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New rights for carers from April 2015

The Care Act 2014 strengthens the rights and recognition of carers in the social care system, and will come into effect in April 2015.

This information applies to carers living in England and relates to the Care Act 2014 and the Children and Families Act 2014. The page will be updated with new materials and resources about the Care Act 2014 in time for Carers Rights Day on 28 November 2014. 

The Care Act covers adult carers of adults as well as young carers approaching adulthood and carers of disabled children approaching adulthood. The Children and Families Act 2014 includes assessment rights for parents of disabled children and young carers.

Both Acts include a clear right to an assessment. Following an assessment the Care Act also gives adult carers of adults a clear right to receive services where their needs meet a nationally set eligibility threshold.

There are new obligations on local authority social services relating to assessments, provision of information and advice, preventative services and duties to shape a local market that can deliver a wide range of sustainable high-quality care and support services. These responsibilities apply equally to those funding their own care as well as where the local authority is meeting the costs of care.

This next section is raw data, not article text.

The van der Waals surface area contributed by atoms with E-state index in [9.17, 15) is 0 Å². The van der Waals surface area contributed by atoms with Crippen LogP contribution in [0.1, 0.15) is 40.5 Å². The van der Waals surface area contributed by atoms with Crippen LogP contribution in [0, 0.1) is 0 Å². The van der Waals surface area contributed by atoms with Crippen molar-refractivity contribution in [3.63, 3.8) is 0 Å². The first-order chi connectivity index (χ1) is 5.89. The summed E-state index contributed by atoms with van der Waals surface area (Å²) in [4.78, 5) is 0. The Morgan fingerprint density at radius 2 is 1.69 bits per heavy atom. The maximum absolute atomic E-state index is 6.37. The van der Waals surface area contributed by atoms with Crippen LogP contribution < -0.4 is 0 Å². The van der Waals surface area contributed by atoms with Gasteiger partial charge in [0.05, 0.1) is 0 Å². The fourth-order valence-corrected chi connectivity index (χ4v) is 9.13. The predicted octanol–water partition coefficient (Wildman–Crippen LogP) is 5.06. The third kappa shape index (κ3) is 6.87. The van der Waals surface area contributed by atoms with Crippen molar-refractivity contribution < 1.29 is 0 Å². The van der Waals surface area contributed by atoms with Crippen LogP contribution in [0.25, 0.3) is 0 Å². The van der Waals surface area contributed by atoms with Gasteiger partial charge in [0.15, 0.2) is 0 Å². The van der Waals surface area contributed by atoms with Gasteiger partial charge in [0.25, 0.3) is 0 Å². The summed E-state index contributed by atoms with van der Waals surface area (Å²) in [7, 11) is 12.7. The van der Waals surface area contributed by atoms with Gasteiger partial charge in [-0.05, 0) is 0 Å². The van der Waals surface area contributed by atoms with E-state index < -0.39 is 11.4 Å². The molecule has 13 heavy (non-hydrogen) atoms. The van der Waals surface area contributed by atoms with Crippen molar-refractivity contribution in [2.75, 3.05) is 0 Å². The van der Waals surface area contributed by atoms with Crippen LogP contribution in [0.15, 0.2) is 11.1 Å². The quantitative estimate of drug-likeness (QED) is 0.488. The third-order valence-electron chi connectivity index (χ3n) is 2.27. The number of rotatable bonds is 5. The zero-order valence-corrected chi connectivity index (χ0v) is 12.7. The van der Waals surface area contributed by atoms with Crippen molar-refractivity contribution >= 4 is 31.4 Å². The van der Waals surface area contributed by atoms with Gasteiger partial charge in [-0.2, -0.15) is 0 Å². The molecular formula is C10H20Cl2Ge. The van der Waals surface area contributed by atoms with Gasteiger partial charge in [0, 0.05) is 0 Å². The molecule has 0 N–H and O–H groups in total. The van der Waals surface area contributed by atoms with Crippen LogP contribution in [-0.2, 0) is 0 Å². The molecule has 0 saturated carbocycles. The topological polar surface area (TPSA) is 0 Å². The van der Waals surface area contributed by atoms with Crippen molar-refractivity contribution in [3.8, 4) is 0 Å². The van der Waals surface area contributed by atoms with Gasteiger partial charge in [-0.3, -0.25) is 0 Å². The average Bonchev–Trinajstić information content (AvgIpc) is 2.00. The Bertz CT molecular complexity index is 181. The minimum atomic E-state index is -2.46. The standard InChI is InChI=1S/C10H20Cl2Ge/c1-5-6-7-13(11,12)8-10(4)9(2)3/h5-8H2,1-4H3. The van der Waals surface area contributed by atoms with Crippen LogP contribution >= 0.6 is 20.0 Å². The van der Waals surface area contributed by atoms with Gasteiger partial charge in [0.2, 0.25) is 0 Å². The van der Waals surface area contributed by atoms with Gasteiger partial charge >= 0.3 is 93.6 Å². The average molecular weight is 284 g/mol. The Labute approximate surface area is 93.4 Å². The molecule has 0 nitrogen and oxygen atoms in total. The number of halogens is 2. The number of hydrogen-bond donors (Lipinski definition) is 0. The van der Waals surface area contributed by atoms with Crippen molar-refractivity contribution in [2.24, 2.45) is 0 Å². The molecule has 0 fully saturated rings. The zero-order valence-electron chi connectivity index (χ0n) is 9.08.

The Act also sets out a new model of paying for care, putting in place a cap on the care costs which an individual is liable for. This new funding model will operate from April 2016.

Carers Assessments and eligibility

The Care Act 2014 means that any carer who appears to have a need for support should be offered an assessment by the local authority.

To determine what is needed and how they can help, social services must carry out a carers assessment. Instead of having to ask for a carers’ assessment, from April 2015 any carer who appears to have a need for support should be offered one by social services.

As a carer you will be entitled to an assessment no matter what your level of need, the amount of care you provide or your financial means. You can have an assessment whether or not the person you care for has had a community care assessment/needs assessment or if they have been considered not to be eligible for support.

The assessment will look at how caring affects your life, including health issues and whether you are able or willing to carry on caring. It will also look at other important physical, mental and emotional needs you have to help you achieve things important to you such as your work, education, maintaining relationships, and social activities.

Following the assessment, social services will decide if you are eligible for services to be provided either to you as the carer or to the person you care for to reduce the impact of caring on you. The decision about whether social services pays for services to support you will depend on your financial situation (if services are provided to you) or on the financial situation of the person you care for (if services are provided to them as a result of your assessment).